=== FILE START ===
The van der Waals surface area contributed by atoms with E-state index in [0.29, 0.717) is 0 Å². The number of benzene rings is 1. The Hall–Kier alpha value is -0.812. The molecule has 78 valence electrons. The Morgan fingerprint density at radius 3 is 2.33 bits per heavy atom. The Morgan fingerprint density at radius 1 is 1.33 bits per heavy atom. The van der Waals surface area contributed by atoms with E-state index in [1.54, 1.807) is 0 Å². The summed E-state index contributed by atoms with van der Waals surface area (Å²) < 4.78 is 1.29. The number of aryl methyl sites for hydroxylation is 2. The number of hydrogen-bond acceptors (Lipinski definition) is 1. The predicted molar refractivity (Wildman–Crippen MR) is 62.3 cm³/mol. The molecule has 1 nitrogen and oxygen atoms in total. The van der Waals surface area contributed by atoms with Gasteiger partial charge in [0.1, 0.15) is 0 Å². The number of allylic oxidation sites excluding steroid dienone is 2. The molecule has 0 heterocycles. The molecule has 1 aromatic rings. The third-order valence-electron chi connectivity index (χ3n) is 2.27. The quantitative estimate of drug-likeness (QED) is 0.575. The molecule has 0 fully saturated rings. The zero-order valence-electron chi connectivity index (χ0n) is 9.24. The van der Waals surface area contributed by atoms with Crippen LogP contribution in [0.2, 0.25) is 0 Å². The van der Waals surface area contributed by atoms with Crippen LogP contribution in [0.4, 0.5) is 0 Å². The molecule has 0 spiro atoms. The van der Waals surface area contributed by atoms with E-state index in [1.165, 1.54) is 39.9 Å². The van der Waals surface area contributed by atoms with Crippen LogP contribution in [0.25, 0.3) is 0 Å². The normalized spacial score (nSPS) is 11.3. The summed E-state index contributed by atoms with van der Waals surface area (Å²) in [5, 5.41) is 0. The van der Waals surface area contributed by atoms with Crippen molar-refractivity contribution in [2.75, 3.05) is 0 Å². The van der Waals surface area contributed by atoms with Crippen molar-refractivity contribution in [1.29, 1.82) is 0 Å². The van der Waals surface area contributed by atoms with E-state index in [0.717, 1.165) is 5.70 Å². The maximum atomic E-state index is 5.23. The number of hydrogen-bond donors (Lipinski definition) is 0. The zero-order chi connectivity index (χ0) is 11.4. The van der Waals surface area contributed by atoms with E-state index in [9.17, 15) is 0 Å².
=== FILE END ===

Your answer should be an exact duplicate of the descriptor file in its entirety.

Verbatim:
The van der Waals surface area contributed by atoms with E-state index in [0.29, 0.717) is 0 Å². The number of benzene rings is 1. The Hall–Kier alpha value is -0.812. The molecule has 78 valence electrons. The Morgan fingerprint density at radius 3 is 2.33 bits per heavy atom. The Morgan fingerprint density at radius 1 is 1.33 bits per heavy atom. The van der Waals surface area contributed by atoms with E-state index in [1.54, 1.807) is 0 Å². The summed E-state index contributed by atoms with van der Waals surface area (Å²) < 4.78 is 1.29. The number of aryl methyl sites for hydroxylation is 2. The number of hydrogen-bond acceptors (Lipinski definition) is 1. The predicted molar refractivity (Wildman–Crippen MR) is 62.3 cm³/mol. The molecule has 1 nitrogen and oxygen atoms in total. The van der Waals surface area contributed by atoms with Gasteiger partial charge in [0.1, 0.15) is 0 Å². The number of allylic oxidation sites excluding steroid dienone is 2. The molecule has 0 heterocycles. The molecule has 1 aromatic rings. The third-order valence-electron chi connectivity index (χ3n) is 2.27. The quantitative estimate of drug-likeness (QED) is 0.575. The molecule has 0 fully saturated rings. The zero-order valence-electron chi connectivity index (χ0n) is 9.24. The van der Waals surface area contributed by atoms with Crippen LogP contribution in [0.2, 0.25) is 0 Å². The van der Waals surface area contributed by atoms with Crippen LogP contribution in [0.4, 0.5) is 0 Å². The molecule has 0 spiro atoms. The van der Waals surface area contributed by atoms with E-state index in [1.165, 1.54) is 39.9 Å². The van der Waals surface area contributed by atoms with Crippen LogP contribution in [0.25, 0.3) is 0 Å². The normalized spacial score (nSPS) is 11.3. The summed E-state index contributed by atoms with van der Waals surface area (Å²) in [5, 5.41) is 0. The van der Waals surface area contributed by atoms with Crippen molar-refractivity contribution in [2.75, 3.05) is 0 Å². The van der Waals surface area contributed by atoms with Crippen molar-refractivity contribution in [1.29, 1.82) is 0 Å². The van der Waals surface area contributed by atoms with E-state index in [0.717, 1.165) is 5.70 Å². The maximum atomic E-state index is 5.23. The number of hydrogen-bond donors (Lipinski definition) is 0. The zero-order chi connectivity index (χ0) is 11.4. The van der Waals surface area contributed by atoms with E-state index in [9.17, 15) is 0 Å².